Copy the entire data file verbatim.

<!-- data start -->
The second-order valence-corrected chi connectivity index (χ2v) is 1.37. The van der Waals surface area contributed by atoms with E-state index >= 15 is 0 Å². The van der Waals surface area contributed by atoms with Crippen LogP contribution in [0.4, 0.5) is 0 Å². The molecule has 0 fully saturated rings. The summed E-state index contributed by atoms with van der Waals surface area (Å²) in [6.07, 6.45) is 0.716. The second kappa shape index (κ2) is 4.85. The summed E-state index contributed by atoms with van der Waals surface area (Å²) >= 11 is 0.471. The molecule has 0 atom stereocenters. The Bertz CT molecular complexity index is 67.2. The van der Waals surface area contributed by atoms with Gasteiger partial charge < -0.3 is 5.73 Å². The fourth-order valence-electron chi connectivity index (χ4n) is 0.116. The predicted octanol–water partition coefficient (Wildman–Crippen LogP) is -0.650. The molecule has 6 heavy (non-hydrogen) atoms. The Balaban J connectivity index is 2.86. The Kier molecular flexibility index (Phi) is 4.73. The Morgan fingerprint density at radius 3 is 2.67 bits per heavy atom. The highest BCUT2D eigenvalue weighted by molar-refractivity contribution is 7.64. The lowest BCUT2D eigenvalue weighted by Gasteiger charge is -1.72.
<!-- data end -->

The second-order valence-corrected chi connectivity index (χ2v) is 1.37. The van der Waals surface area contributed by atoms with E-state index >= 15 is 0 Å². The van der Waals surface area contributed by atoms with Crippen LogP contribution in [0.4, 0.5) is 0 Å². The molecule has 0 fully saturated rings. The summed E-state index contributed by atoms with van der Waals surface area (Å²) in [6.07, 6.45) is 0.716. The second kappa shape index (κ2) is 4.85. The summed E-state index contributed by atoms with van der Waals surface area (Å²) >= 11 is 0.471. The molecule has 0 atom stereocenters. The Bertz CT molecular complexity index is 67.2. The van der Waals surface area contributed by atoms with Gasteiger partial charge < -0.3 is 5.73 Å². The fourth-order valence-electron chi connectivity index (χ4n) is 0.116. The predicted octanol–water partition coefficient (Wildman–Crippen LogP) is -0.650. The molecule has 6 heavy (non-hydrogen) atoms. The Balaban J connectivity index is 2.86. The Kier molecular flexibility index (Phi) is 4.73. The Morgan fingerprint density at radius 3 is 2.67 bits per heavy atom. The highest BCUT2D eigenvalue weighted by molar-refractivity contribution is 7.64. The lowest BCUT2D eigenvalue weighted by Gasteiger charge is -1.72.